Divorce is hard — but you’ll make it a lot harder if you don’t listen carefully to your attorney and make certain that you avoid falling into a trap of your own making.
Even if your spouse is a heel and you’re justifiably angry, don’t let yourself get into trouble by doing any of the following things:
1. Do not verbally berate your spouse. In particular, don’t do it in front of the children. Don’t ever say anything to your spouse that you don’t want to hear repeated in court — especially if it’s your child repeating it. That can cost you more than just a little embarrassment — it could cost you custody.
2. Don’t get involved with someone else. You don’t need the drama and you certainly don’t need the headache of having your morality questioned in court — especially if you have young children. Put existing romances on hold until the divorce is final.
3. Don’t hide your assets. This is a great way to lose them and make yourself the target of the judge’s ire. Failure to disclose an asset can result in the judge awarding that asset to your spouse.
4. Don’t try to manipulate the kids into seeing their other parent as the “bad” person that caused the breakup (even if he or she did). Keep your explanations about what happened to your marriage kid-friendly. And keep the kids out of adult business. You don’t want accusations that you are purposefully trying to alienate the children against their other parent (even if everything you are saying is true).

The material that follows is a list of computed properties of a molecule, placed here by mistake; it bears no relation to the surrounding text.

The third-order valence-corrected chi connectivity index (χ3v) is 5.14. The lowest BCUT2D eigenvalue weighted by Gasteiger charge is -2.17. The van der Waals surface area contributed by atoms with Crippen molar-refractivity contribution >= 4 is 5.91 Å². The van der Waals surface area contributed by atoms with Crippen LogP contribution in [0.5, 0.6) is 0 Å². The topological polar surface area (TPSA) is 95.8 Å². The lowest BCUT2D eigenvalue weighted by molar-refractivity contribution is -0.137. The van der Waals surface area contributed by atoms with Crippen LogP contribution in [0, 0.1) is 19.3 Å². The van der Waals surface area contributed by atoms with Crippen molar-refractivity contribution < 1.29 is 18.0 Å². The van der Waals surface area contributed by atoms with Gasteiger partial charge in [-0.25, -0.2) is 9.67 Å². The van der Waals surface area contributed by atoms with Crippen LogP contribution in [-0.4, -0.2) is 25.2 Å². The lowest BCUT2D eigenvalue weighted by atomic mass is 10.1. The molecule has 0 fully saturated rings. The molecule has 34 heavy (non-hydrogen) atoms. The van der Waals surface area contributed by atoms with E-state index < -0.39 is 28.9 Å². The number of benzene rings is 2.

5. Don’t vent on social media. If you can’t trust yourself to stay silent or mostly vague about the situation on Facebook or Twitter, delete your accounts until the divorce is over. Again, the basic rule to remember is this: Don’t put anything in writing that you don’t want brought into court and shown to the judge.
6. Don’t try to ruin your spouse’s career. If your spouse cheated on you with the secretary and that violates the company’s code of conduct, think twice before telling your spouse’s boss. You could be shooting yourself in the wallet when it comes time to collect spousal or child support.
Source: FindLaw, “The Divorce Process: Do’s and Don’ts,” accessed Aug. 18, 2017